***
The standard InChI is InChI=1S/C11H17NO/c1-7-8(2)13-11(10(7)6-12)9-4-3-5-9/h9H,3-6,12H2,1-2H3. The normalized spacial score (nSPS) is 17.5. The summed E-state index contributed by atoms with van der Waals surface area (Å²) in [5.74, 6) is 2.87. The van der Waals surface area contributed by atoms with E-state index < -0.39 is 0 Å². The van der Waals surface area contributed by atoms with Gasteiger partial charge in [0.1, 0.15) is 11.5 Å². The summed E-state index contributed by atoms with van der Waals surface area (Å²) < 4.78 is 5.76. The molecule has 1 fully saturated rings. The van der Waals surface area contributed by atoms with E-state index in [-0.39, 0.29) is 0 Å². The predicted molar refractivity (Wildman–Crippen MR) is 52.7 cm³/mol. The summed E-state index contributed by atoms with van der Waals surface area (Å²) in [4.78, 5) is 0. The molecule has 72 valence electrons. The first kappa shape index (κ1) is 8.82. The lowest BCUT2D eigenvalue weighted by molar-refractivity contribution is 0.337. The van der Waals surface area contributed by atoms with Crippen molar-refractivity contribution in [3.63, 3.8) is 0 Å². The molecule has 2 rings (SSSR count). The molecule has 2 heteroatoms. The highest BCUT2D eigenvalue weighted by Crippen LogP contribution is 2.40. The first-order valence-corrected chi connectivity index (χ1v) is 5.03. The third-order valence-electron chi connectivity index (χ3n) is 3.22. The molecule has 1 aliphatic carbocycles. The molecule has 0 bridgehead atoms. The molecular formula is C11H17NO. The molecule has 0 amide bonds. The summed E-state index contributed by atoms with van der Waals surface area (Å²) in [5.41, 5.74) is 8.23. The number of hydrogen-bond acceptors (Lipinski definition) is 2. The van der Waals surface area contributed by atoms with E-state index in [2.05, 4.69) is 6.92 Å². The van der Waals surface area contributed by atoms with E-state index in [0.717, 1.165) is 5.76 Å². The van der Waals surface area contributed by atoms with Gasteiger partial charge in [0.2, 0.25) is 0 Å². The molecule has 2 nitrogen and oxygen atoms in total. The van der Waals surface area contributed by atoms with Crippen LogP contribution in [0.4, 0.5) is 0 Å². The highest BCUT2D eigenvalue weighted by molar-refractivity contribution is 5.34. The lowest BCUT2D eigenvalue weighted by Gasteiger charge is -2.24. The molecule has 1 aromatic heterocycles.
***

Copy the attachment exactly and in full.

The standard InChI is InChI=1S/C11H17NO/c1-7-8(2)13-11(10(7)6-12)9-4-3-5-9/h9H,3-6,12H2,1-2H3. The normalized spacial score (nSPS) is 17.5. The summed E-state index contributed by atoms with van der Waals surface area (Å²) in [5.74, 6) is 2.87. The van der Waals surface area contributed by atoms with E-state index < -0.39 is 0 Å². The van der Waals surface area contributed by atoms with Gasteiger partial charge in [0.1, 0.15) is 11.5 Å². The summed E-state index contributed by atoms with van der Waals surface area (Å²) < 4.78 is 5.76. The molecule has 1 fully saturated rings. The van der Waals surface area contributed by atoms with E-state index in [-0.39, 0.29) is 0 Å². The predicted molar refractivity (Wildman–Crippen MR) is 52.7 cm³/mol. The summed E-state index contributed by atoms with van der Waals surface area (Å²) in [4.78, 5) is 0. The molecule has 72 valence electrons. The first kappa shape index (κ1) is 8.82. The lowest BCUT2D eigenvalue weighted by molar-refractivity contribution is 0.337. The van der Waals surface area contributed by atoms with Crippen molar-refractivity contribution in [3.63, 3.8) is 0 Å². The molecule has 2 rings (SSSR count). The molecule has 2 heteroatoms. The highest BCUT2D eigenvalue weighted by Crippen LogP contribution is 2.40. The first-order valence-corrected chi connectivity index (χ1v) is 5.03. The third-order valence-electron chi connectivity index (χ3n) is 3.22. The molecule has 1 aliphatic carbocycles. The molecule has 0 bridgehead atoms. The molecular formula is C11H17NO. The molecule has 0 amide bonds. The summed E-state index contributed by atoms with van der Waals surface area (Å²) in [5.41, 5.74) is 8.23. The number of hydrogen-bond acceptors (Lipinski definition) is 2. The van der Waals surface area contributed by atoms with E-state index in [2.05, 4.69) is 6.92 Å². The van der Waals surface area contributed by atoms with E-state index in [0.717, 1.165) is 5.76 Å². The van der Waals surface area contributed by atoms with Gasteiger partial charge in [0.2, 0.25) is 0 Å². The molecule has 2 nitrogen and oxygen atoms in total. The van der Waals surface area contributed by atoms with Crippen LogP contribution in [0.4, 0.5) is 0 Å². The highest BCUT2D eigenvalue weighted by molar-refractivity contribution is 5.34. The lowest BCUT2D eigenvalue weighted by Gasteiger charge is -2.24. The molecule has 1 aromatic heterocycles.